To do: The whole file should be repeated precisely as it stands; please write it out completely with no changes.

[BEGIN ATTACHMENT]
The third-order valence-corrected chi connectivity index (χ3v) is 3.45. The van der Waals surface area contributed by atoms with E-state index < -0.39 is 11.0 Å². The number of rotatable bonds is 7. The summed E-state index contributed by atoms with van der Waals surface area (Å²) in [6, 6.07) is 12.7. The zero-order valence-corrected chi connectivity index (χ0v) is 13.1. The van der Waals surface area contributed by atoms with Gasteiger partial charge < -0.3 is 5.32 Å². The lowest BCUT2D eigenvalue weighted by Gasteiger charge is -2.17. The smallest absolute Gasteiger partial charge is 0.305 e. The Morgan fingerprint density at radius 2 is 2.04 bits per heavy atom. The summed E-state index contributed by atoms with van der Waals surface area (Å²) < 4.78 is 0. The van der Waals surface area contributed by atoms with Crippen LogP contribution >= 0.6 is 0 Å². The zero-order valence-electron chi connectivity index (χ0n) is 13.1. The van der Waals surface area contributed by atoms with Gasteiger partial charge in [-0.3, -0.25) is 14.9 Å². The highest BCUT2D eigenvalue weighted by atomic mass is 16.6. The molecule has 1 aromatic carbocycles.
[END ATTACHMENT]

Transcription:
The third-order valence-corrected chi connectivity index (χ3v) is 3.45. The van der Waals surface area contributed by atoms with E-state index < -0.39 is 11.0 Å². The number of rotatable bonds is 7. The summed E-state index contributed by atoms with van der Waals surface area (Å²) in [6, 6.07) is 12.7. The zero-order valence-corrected chi connectivity index (χ0v) is 13.1. The van der Waals surface area contributed by atoms with Gasteiger partial charge < -0.3 is 5.32 Å². The lowest BCUT2D eigenvalue weighted by Gasteiger charge is -2.17. The smallest absolute Gasteiger partial charge is 0.305 e. The Morgan fingerprint density at radius 2 is 2.04 bits per heavy atom. The summed E-state index contributed by atoms with van der Waals surface area (Å²) < 4.78 is 0. The van der Waals surface area contributed by atoms with Crippen LogP contribution >= 0.6 is 0 Å². The zero-order valence-electron chi connectivity index (χ0n) is 13.1. The van der Waals surface area contributed by atoms with Gasteiger partial charge in [-0.3, -0.25) is 14.9 Å². The highest BCUT2D eigenvalue weighted by atomic mass is 16.6. The molecule has 1 aromatic carbocycles.